Since 2004, all states have made it a per se drunk driving violation if a driver is pulled over with a blood alcohol concentration of 0.08 or higher. Previously, many states allowed drivers to have a BAC of under 0.10 before it was assumed they were driving under the influence. In some states in the early 1980s, the BAC limit was 0.15 – a level of intoxication that could be considered for high-impaired penalties in many states. Grassroots groups, including Mothers Against Drunk Driving and other organizations, have since pushed states to lower the BAC limit and helped to initiate ad campaigns and other public awareness initiatives regarding drunk driving.
Now, the National Transportation Safety Board is against suggesting that states adopt an even lower BAC threshold. The NTSB thinks a BAC of .05 or higher should bring the assumption that a driver is too intoxicated to drive. If adopted nationwide, the NTSB claims 500 to 800 lives would be saved yearly. An online BAC conversion tool published by the University of Oklahoma has a 180-pound man would have a BAC of .06 after three drinks in one hour.
The American Beverage Institute is against the recommendation, citing National highway Traffic Safety Administration data that concluded an average woman could have a BAC of .05 after one drink. The majority of drunk driving fatalities involve a BAC of at least 0.15, the Institute said. The Governors Highway Safety Association also supports the current alcohol limit, rather than lowering the DUI threshold even further.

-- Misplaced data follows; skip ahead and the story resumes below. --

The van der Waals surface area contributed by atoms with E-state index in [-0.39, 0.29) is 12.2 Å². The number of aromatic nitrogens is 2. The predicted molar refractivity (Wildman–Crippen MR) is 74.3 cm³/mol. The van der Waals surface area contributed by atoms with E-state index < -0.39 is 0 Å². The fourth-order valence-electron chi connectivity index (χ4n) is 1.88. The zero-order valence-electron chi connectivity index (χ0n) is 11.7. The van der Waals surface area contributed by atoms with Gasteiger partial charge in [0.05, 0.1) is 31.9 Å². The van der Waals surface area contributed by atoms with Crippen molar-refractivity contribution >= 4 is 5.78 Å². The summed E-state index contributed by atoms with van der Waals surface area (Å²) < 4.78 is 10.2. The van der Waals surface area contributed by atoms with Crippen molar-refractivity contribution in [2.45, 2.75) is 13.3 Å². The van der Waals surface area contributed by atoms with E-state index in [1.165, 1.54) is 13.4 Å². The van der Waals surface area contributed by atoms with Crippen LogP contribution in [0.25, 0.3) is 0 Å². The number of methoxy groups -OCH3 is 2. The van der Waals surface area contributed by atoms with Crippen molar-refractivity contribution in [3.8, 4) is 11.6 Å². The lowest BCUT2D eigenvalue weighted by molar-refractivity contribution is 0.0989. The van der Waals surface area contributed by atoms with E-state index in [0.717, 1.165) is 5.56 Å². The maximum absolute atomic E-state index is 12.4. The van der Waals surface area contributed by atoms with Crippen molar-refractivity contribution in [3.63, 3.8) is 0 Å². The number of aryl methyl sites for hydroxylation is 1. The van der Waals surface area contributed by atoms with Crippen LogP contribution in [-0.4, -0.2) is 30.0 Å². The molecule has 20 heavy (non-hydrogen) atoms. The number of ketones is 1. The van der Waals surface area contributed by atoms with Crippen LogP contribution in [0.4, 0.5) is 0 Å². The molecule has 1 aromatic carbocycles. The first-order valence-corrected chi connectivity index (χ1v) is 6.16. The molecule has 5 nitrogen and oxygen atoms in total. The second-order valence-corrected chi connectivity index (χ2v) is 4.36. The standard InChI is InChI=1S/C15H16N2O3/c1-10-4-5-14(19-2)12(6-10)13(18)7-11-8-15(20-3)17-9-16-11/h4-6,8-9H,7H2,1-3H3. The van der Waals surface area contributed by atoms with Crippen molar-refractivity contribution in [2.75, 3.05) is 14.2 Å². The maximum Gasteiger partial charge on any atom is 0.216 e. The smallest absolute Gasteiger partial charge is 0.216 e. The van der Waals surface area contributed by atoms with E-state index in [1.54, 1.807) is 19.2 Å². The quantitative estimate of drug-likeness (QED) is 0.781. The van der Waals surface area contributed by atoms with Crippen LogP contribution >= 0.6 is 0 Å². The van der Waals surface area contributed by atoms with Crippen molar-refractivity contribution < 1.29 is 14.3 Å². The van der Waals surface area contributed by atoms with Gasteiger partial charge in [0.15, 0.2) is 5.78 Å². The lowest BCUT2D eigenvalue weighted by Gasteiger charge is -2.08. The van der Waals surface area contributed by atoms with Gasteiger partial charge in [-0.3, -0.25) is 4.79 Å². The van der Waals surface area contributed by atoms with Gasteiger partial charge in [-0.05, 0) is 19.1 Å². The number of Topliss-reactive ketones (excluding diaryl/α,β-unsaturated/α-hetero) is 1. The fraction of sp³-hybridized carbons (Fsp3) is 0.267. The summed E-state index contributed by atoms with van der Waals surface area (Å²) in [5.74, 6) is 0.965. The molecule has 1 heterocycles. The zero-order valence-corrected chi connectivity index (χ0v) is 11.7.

Some states already have provisions for a lowered BAC threshold. In Colorado, a driver with a BAC of 0.05 may receive a misdemeanor for driving while alcohol impaired. If over 0.08, a driver will receive a driving under the influence charge and may face stricter penalties.
The NTSB also is pushing for mandatory interlock installation devices for first-time DUI offenders. An ignition interlock device requires a driver to blow into a breath-test device attached to the car before the vehicle will start.
The NTSB has no official regulatory power. Rather, it is an investigative agency that researches and advocates traffic safety issues. Each state would have to adopt, on its own, legislation that lowered the BAC threshold to 0.05.
Drivers who have been charged with a DUI may face significant penalties, including license suspension, fines, jail time and ignition interlock installation. People faced with such penalties should contact an experienced criminal defense attorney to protect their legal rights.